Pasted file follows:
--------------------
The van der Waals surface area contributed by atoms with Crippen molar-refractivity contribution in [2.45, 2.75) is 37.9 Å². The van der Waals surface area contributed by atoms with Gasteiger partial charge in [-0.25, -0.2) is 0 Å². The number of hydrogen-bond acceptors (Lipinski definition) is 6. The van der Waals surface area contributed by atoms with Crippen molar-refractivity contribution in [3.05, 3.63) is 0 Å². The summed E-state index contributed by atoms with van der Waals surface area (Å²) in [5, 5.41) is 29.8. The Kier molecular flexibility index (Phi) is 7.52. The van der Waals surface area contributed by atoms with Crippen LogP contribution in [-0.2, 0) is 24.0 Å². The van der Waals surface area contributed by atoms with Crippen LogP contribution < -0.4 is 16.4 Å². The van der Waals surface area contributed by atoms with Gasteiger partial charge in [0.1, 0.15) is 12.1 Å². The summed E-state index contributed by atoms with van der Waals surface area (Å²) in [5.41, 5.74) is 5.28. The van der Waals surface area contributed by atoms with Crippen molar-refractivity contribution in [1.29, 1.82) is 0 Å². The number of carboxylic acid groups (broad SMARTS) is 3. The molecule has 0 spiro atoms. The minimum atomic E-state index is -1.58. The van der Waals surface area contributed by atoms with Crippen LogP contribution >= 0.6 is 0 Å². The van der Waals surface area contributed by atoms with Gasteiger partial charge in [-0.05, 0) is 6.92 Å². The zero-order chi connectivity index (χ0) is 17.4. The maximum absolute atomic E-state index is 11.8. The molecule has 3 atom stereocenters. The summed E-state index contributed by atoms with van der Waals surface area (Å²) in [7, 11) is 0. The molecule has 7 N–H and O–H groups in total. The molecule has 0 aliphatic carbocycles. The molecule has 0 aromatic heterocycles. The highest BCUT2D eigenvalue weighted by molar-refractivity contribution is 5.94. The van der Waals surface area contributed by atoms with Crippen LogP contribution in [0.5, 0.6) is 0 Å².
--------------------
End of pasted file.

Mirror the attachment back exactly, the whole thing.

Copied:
The van der Waals surface area contributed by atoms with Crippen molar-refractivity contribution in [2.45, 2.75) is 37.9 Å². The van der Waals surface area contributed by atoms with Gasteiger partial charge in [-0.25, -0.2) is 0 Å². The number of hydrogen-bond acceptors (Lipinski definition) is 6. The van der Waals surface area contributed by atoms with Crippen molar-refractivity contribution in [3.05, 3.63) is 0 Å². The summed E-state index contributed by atoms with van der Waals surface area (Å²) in [5, 5.41) is 29.8. The Kier molecular flexibility index (Phi) is 7.52. The van der Waals surface area contributed by atoms with Crippen LogP contribution in [-0.2, 0) is 24.0 Å². The van der Waals surface area contributed by atoms with Crippen LogP contribution < -0.4 is 16.4 Å². The van der Waals surface area contributed by atoms with Gasteiger partial charge in [0.1, 0.15) is 12.1 Å². The summed E-state index contributed by atoms with van der Waals surface area (Å²) in [5.41, 5.74) is 5.28. The van der Waals surface area contributed by atoms with Crippen molar-refractivity contribution in [1.29, 1.82) is 0 Å². The number of carboxylic acid groups (broad SMARTS) is 3. The molecule has 0 spiro atoms. The minimum atomic E-state index is -1.58. The van der Waals surface area contributed by atoms with Crippen LogP contribution >= 0.6 is 0 Å². The van der Waals surface area contributed by atoms with Gasteiger partial charge in [-0.05, 0) is 6.92 Å². The zero-order chi connectivity index (χ0) is 17.4. The maximum absolute atomic E-state index is 11.8. The molecule has 3 atom stereocenters. The summed E-state index contributed by atoms with van der Waals surface area (Å²) in [7, 11) is 0. The molecule has 7 N–H and O–H groups in total. The molecule has 0 aliphatic carbocycles. The molecule has 0 aromatic heterocycles. The highest BCUT2D eigenvalue weighted by molar-refractivity contribution is 5.94. The van der Waals surface area contributed by atoms with Crippen LogP contribution in [0.5, 0.6) is 0 Å².